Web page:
Current and aspiring culinary capitalists gained valuable insight on food safety, certification and business management during the Auburn University Food Systems Institute’s sixth annual Food Entrepreneur Conference in Auburn March 21-22. The institute is an Alabama Agricultural Experiment Station.
The conference, co-hosted by the Alabama Cooperative Extension System, was held at the CASIC Building at 559 Devall Drive in the Auburn Research Park and featured a lineup of speakers that includes Robert Armstrong, a Selma native who has taken his grandmother’s to-die-for cookie recipes into the marketplace.
Armstrong says it was important to share with the audience not only what worked well for him when starting his G. Momma’s Cookies but also what he would do differently if he had the chance.
“I hope I imparted that there really is no magic formula or secret to becoming successful in the food industry,” Armstrong said. “It all starts with the product and from there, it’s just a lot of hard work.”
Conference attendees also heard from certified executive chef John Syzmanski, who develops recipes and new programs for the Kroger Company; Opelika grocer Jimmy Wright; and others.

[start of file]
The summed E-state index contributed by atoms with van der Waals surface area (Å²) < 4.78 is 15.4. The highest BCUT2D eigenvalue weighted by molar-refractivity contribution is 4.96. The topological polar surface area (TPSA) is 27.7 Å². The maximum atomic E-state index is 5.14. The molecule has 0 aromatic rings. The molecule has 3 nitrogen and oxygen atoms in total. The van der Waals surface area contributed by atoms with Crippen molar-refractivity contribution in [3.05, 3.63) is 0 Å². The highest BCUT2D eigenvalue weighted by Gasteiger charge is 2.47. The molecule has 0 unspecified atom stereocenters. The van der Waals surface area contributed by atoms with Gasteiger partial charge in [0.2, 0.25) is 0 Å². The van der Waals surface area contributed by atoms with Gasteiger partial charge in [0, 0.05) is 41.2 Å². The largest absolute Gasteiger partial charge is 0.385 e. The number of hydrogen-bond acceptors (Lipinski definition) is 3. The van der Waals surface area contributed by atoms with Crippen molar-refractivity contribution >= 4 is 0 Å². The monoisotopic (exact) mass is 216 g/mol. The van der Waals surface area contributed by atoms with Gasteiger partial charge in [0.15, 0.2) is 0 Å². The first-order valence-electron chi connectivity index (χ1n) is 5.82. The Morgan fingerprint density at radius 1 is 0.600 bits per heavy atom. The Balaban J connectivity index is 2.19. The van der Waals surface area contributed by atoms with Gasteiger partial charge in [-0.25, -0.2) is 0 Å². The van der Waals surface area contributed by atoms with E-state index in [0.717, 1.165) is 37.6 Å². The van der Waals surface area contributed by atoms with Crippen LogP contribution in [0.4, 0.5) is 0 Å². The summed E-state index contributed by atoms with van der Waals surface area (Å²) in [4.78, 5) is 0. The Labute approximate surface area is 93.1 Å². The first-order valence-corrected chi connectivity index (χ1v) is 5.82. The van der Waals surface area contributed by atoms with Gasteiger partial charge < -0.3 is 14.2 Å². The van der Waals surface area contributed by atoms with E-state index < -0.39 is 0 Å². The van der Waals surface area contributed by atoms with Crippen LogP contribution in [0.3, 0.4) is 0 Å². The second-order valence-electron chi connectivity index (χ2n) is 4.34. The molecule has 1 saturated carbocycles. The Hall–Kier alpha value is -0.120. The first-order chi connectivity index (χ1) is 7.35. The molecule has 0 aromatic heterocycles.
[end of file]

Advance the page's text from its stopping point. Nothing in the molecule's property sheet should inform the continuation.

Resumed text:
In addition to the speakers, the conference offered specialized breakout sessions covering the state’s Cottage Food Law certification program, the how-tos of starting a food truck, opportunities for minority-owned foodservice enterprises, the innovative aquaponics industry and food safety for caterers, bakeries, processors and meat producers.
The annual conference is focused on offering real-life advice for growing a food business and providing an opportunity for burgeoning entrepreneurs to make invaluable business connections. Conference attendance has grown steadily every year, with last year’s even drawing about 75 aspiring and current food entrepreneurs.
A full conference agenda and registration is available online (https://aufsi.auburn.edu/2018-food-entrepreneur-conference/). For more information, call Regina Crapps at 334-844-7456.